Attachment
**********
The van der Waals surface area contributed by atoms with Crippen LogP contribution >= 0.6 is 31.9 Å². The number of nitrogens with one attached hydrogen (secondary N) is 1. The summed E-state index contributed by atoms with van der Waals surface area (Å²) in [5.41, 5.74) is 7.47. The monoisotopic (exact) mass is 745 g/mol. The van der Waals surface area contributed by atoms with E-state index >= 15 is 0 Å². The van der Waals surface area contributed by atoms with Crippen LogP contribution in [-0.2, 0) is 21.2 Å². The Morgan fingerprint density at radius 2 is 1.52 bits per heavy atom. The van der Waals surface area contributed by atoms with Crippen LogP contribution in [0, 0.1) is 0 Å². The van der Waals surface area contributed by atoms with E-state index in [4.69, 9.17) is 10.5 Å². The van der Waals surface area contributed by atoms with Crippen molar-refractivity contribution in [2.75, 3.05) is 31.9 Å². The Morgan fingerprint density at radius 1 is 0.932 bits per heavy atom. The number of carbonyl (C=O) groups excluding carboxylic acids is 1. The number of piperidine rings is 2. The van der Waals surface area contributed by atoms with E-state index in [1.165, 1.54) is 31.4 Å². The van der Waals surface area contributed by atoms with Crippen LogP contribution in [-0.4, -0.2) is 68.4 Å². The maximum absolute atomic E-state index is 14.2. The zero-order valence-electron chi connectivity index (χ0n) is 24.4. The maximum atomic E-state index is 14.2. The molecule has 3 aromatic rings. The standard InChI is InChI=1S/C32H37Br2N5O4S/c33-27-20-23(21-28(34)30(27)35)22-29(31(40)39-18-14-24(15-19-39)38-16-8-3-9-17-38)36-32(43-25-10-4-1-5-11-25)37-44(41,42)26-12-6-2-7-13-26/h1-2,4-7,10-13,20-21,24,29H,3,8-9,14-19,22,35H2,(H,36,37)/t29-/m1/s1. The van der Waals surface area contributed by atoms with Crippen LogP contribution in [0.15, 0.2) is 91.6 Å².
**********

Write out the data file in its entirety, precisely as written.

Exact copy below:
The van der Waals surface area contributed by atoms with Crippen LogP contribution >= 0.6 is 31.9 Å². The number of nitrogens with one attached hydrogen (secondary N) is 1. The summed E-state index contributed by atoms with van der Waals surface area (Å²) in [5.41, 5.74) is 7.47. The monoisotopic (exact) mass is 745 g/mol. The van der Waals surface area contributed by atoms with E-state index >= 15 is 0 Å². The van der Waals surface area contributed by atoms with Crippen LogP contribution in [-0.2, 0) is 21.2 Å². The Morgan fingerprint density at radius 2 is 1.52 bits per heavy atom. The van der Waals surface area contributed by atoms with Crippen LogP contribution in [0, 0.1) is 0 Å². The van der Waals surface area contributed by atoms with E-state index in [4.69, 9.17) is 10.5 Å². The van der Waals surface area contributed by atoms with Crippen molar-refractivity contribution in [2.75, 3.05) is 31.9 Å². The Morgan fingerprint density at radius 1 is 0.932 bits per heavy atom. The number of carbonyl (C=O) groups excluding carboxylic acids is 1. The number of piperidine rings is 2. The van der Waals surface area contributed by atoms with E-state index in [1.165, 1.54) is 31.4 Å². The van der Waals surface area contributed by atoms with Crippen LogP contribution in [-0.4, -0.2) is 68.4 Å². The maximum absolute atomic E-state index is 14.2. The zero-order valence-electron chi connectivity index (χ0n) is 24.4. The maximum atomic E-state index is 14.2. The molecule has 3 aromatic rings. The standard InChI is InChI=1S/C32H37Br2N5O4S/c33-27-20-23(21-28(34)30(27)35)22-29(31(40)39-18-14-24(15-19-39)38-16-8-3-9-17-38)36-32(43-25-10-4-1-5-11-25)37-44(41,42)26-12-6-2-7-13-26/h1-2,4-7,10-13,20-21,24,29H,3,8-9,14-19,22,35H2,(H,36,37)/t29-/m1/s1. The van der Waals surface area contributed by atoms with Crippen LogP contribution in [0.15, 0.2) is 91.6 Å².